Desert Island Books

I invite you to play this game with me. You’ve been stranded on a desert island, and you can only have ten books with you. Now remember, these are the only books you’ll EVER be able to read again, so you must make sure you’d be willing to read them over and over again. As a book lover, this is perhaps one of the most cherished lists I’ve ever written. I did it on pure gut instinct. These are the books that I absolutely love, books that have changed my life and my perception of the world.

Here are mine (in no particular order):

1. She’s Come Undone by Wally Lamb

2. I Know This Much is True by Wally Lamb

3. Jane Eyre by Charlotte Bronte

4. A Separate Peace by John Knowles

5. While I Was Gone by Sue Miller

6. Anthropology of an American Girl by Hilary Thayer Hamann

7. July, July by Tim O’Brien

8. A Christmas Carol by Charles Dickens

9. Lady Chatterly’s Lover by D.H. Lawerence

10. The Awakening by Kate Chopin

What are your choices?


13 responses to “Desert Island Books

  1. Okay, here we go. This may sound silly, but I swear, I could read the HP series over and over, and not get bored. The rest, 8-10 will satisfy the different personalities of me.

    1-7, the Harry Potter series by J.K. Rowling, for the wizard in me
    8. Outlander by Diana Gabaldon, for the hopeless romantic in me
    9. Ribsy by Beverly Cleary, for the child in me
    10. One for the Money by Janet Evanovich, for the fun in me, because in the end, laughter is a great way to survive.

  2. I thought about my choices all last week, and I still would pick these 10 over all other books. Here’s a funny story. I coveted a copy of Ribsy when I was nine from the school library. I didn’t want to give it back, so I lied, telling my parents I’d lost it. They paid for it. I still have that copy! On my blog, I’m reading it in the grass on my profile picture.

    As a teacher, you’re probably in shock. O_O

    Although, I do not condone keeping books from a library, I feel it was definitely meant to be mine. The copy, which I’d lost for over 20 years, came back to me 2 years ago by way of my little sister who’d found it when my parents were having a garage sale.

    She’d recalled me loving Cleary as a kid. She never even opened the cover. She merely put it in her purse and gave it to me later, not knowing it was mine. When she gave it back to me, I nearly died! Inside, I’d marked out with a pencil of all things the name of the library and written in bubbly lettering, my name.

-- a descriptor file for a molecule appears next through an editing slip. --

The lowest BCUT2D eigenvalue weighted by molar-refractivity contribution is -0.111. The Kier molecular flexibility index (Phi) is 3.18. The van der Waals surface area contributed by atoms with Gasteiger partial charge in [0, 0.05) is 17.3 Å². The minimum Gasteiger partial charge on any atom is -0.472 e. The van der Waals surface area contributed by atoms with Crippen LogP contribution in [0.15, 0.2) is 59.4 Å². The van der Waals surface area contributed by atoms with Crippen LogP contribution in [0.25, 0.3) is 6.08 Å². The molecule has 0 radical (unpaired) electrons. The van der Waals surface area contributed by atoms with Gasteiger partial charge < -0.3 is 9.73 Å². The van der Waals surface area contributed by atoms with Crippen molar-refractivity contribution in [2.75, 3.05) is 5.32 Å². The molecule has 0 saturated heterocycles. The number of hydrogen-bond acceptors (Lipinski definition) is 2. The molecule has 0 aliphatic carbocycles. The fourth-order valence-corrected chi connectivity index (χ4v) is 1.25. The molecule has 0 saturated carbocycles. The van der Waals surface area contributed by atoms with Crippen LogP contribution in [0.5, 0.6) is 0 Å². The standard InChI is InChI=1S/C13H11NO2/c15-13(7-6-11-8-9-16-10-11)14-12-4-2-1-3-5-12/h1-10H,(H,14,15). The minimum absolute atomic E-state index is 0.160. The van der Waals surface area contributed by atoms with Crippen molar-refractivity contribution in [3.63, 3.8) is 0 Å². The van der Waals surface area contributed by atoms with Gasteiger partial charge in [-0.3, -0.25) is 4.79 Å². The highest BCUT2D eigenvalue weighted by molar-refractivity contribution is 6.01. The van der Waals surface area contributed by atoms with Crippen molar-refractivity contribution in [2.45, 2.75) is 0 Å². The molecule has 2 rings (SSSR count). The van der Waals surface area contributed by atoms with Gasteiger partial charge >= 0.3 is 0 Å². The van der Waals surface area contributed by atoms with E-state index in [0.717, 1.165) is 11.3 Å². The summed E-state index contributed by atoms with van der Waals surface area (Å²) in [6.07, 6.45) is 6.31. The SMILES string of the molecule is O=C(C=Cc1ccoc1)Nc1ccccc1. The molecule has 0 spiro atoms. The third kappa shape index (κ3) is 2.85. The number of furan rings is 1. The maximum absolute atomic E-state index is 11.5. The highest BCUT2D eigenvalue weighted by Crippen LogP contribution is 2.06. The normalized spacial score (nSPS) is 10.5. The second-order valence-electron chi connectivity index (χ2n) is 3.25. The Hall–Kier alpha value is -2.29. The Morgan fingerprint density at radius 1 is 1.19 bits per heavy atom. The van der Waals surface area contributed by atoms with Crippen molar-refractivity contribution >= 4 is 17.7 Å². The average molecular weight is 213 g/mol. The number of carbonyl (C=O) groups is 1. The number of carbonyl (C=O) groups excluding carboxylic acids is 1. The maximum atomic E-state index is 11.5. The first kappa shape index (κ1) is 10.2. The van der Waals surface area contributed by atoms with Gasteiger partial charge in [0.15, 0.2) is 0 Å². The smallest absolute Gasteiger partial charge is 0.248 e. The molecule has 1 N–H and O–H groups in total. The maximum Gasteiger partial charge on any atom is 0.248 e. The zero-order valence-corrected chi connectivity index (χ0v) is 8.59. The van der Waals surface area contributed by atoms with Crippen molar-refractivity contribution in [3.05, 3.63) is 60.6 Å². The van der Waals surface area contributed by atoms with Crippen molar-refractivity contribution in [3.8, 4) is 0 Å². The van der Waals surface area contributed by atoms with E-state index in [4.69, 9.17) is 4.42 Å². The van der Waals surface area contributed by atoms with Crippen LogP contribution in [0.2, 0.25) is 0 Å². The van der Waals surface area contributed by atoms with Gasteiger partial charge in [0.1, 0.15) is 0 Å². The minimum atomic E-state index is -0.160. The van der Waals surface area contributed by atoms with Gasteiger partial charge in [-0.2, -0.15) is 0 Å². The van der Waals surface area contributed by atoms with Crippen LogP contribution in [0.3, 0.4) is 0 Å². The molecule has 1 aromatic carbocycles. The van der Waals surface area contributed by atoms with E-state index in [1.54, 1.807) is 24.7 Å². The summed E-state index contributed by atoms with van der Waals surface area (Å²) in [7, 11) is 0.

It will always have first dibs on its favorite shelf in my home. 🙂

    • Haha! That’s a great story! You DO deserve to have it! Any book lover will agree.

      I’ve done crazy things with books too…like never returning them to friends, etc.

      When I first read “I Know This Much is True” (number 2 on my list), it was lent to me by a friend. Well, I DID return that one to her, but the next day I actually went to Barnes and Noble and bought my own copy…even though I’d already read the story. Any non-book type would have told me what a waste of money that was, but I don’t care!

      THEN, (yes it gets worse)…I lent the book to my uncle, and somehow it never came back my way…so, naturally I went BACK to B&N and bought yet, another copy of the novel.

      Like your Rigsby, it has ‘dibs’ on my shelf right now…and I’m NEVER lending it out to anyone again!

  3. Ok, I have agonised over what to leave out, and have finally narrowed it down to ten. I can feel the ones that missed the cut glaring at me from my bookshelf as I type. Or weeping into their dust jackets.
    It got so bad I had to write little justifications about why a book should be in! So here goes…

    1) One Day (David Nicholls)
    2) Until I Find You (John Irving)
    3) The Dice Man (Luke Rhinehart)
    4) The Reluctant Fundamentalist (Mohsin Hamid)
    5) Engleby (Sebastian Faulks)
    6) Human Traces (Sebastian Faulks)
    7) Untold Stories (Alan Bennett)
    8) Dr Salt (Gerard Donovan)
    9) Kane And Abel (Jeffrey Archer)